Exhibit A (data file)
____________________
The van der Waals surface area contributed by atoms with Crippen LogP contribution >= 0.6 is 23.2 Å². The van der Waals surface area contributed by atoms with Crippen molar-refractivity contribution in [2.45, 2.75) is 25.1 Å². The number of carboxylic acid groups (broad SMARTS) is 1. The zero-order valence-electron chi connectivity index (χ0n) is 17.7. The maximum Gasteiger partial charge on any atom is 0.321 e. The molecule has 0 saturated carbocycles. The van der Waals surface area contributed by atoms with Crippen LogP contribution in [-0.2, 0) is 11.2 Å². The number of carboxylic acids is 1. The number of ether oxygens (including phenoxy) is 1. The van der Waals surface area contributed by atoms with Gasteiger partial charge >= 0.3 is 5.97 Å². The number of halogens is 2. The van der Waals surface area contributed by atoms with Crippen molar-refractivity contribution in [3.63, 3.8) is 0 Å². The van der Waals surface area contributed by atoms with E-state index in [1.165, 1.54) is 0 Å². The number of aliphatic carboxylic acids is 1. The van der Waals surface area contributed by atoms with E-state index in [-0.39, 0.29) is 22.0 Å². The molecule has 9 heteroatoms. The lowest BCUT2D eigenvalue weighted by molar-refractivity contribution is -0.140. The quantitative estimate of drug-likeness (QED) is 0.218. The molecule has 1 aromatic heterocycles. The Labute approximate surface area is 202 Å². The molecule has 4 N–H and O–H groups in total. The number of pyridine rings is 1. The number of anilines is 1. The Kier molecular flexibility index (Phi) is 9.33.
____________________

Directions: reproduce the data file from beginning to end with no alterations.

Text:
The van der Waals surface area contributed by atoms with Crippen LogP contribution >= 0.6 is 23.2 Å². The van der Waals surface area contributed by atoms with Crippen molar-refractivity contribution in [2.45, 2.75) is 25.1 Å². The number of carboxylic acid groups (broad SMARTS) is 1. The zero-order valence-electron chi connectivity index (χ0n) is 17.7. The maximum Gasteiger partial charge on any atom is 0.321 e. The molecule has 0 saturated carbocycles. The van der Waals surface area contributed by atoms with Crippen LogP contribution in [-0.2, 0) is 11.2 Å². The number of carboxylic acids is 1. The number of ether oxygens (including phenoxy) is 1. The van der Waals surface area contributed by atoms with Gasteiger partial charge >= 0.3 is 5.97 Å². The number of halogens is 2. The van der Waals surface area contributed by atoms with Crippen molar-refractivity contribution in [3.63, 3.8) is 0 Å². The van der Waals surface area contributed by atoms with E-state index in [1.165, 1.54) is 0 Å². The number of aliphatic carboxylic acids is 1. The van der Waals surface area contributed by atoms with E-state index in [-0.39, 0.29) is 22.0 Å². The molecule has 9 heteroatoms. The lowest BCUT2D eigenvalue weighted by molar-refractivity contribution is -0.140. The quantitative estimate of drug-likeness (QED) is 0.218. The molecule has 1 aromatic heterocycles. The Labute approximate surface area is 202 Å². The molecule has 4 N–H and O–H groups in total. The number of pyridine rings is 1. The number of anilines is 1. The Kier molecular flexibility index (Phi) is 9.33.